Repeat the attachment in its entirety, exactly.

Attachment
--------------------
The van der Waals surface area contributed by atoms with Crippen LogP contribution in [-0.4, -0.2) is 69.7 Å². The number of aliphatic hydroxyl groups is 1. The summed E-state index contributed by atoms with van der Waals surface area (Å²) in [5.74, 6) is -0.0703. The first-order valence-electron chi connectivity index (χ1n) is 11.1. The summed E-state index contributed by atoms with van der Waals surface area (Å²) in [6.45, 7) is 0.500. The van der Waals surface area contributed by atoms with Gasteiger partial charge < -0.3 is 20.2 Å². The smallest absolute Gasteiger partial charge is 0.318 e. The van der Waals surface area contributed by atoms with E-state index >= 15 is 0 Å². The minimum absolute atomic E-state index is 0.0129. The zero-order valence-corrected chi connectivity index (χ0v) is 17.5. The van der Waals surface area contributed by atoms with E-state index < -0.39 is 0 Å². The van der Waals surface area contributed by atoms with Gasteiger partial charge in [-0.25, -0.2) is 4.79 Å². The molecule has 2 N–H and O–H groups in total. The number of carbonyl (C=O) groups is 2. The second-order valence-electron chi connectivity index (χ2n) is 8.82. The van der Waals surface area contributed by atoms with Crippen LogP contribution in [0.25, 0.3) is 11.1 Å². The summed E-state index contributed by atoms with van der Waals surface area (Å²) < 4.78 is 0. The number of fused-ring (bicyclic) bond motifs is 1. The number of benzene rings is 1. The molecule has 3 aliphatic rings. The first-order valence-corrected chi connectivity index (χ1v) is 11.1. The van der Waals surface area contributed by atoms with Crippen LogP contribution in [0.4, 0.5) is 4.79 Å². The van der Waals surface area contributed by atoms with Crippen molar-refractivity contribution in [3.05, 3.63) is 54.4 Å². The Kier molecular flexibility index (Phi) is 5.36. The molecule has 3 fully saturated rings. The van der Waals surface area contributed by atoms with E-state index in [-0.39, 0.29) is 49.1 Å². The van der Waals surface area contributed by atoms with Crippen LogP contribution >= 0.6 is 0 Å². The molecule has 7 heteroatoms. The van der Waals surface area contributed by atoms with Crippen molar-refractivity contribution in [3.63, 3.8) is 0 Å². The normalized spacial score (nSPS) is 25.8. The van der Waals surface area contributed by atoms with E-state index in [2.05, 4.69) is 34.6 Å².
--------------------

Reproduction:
The van der Waals surface area contributed by atoms with Crippen LogP contribution in [-0.4, -0.2) is 69.7 Å². The number of aliphatic hydroxyl groups is 1. The summed E-state index contributed by atoms with van der Waals surface area (Å²) in [5.74, 6) is -0.0703. The first-order valence-electron chi connectivity index (χ1n) is 11.1. The summed E-state index contributed by atoms with van der Waals surface area (Å²) in [6.45, 7) is 0.500. The van der Waals surface area contributed by atoms with Gasteiger partial charge < -0.3 is 20.2 Å². The smallest absolute Gasteiger partial charge is 0.318 e. The van der Waals surface area contributed by atoms with E-state index >= 15 is 0 Å². The minimum absolute atomic E-state index is 0.0129. The zero-order valence-corrected chi connectivity index (χ0v) is 17.5. The van der Waals surface area contributed by atoms with E-state index < -0.39 is 0 Å². The van der Waals surface area contributed by atoms with Gasteiger partial charge in [-0.25, -0.2) is 4.79 Å². The molecule has 2 N–H and O–H groups in total. The number of carbonyl (C=O) groups is 2. The second-order valence-electron chi connectivity index (χ2n) is 8.82. The van der Waals surface area contributed by atoms with Crippen LogP contribution in [0.25, 0.3) is 11.1 Å². The summed E-state index contributed by atoms with van der Waals surface area (Å²) < 4.78 is 0. The number of fused-ring (bicyclic) bond motifs is 1. The number of benzene rings is 1. The molecule has 3 aliphatic rings. The first-order valence-corrected chi connectivity index (χ1v) is 11.1. The van der Waals surface area contributed by atoms with Crippen LogP contribution in [0.4, 0.5) is 4.79 Å². The van der Waals surface area contributed by atoms with Crippen molar-refractivity contribution in [3.05, 3.63) is 54.4 Å². The Kier molecular flexibility index (Phi) is 5.36. The molecule has 3 fully saturated rings. The van der Waals surface area contributed by atoms with E-state index in [-0.39, 0.29) is 49.1 Å². The van der Waals surface area contributed by atoms with Crippen LogP contribution >= 0.6 is 0 Å². The molecule has 7 heteroatoms. The van der Waals surface area contributed by atoms with Crippen molar-refractivity contribution in [3.63, 3.8) is 0 Å². The normalized spacial score (nSPS) is 25.8. The van der Waals surface area contributed by atoms with E-state index in [2.05, 4.69) is 34.6 Å².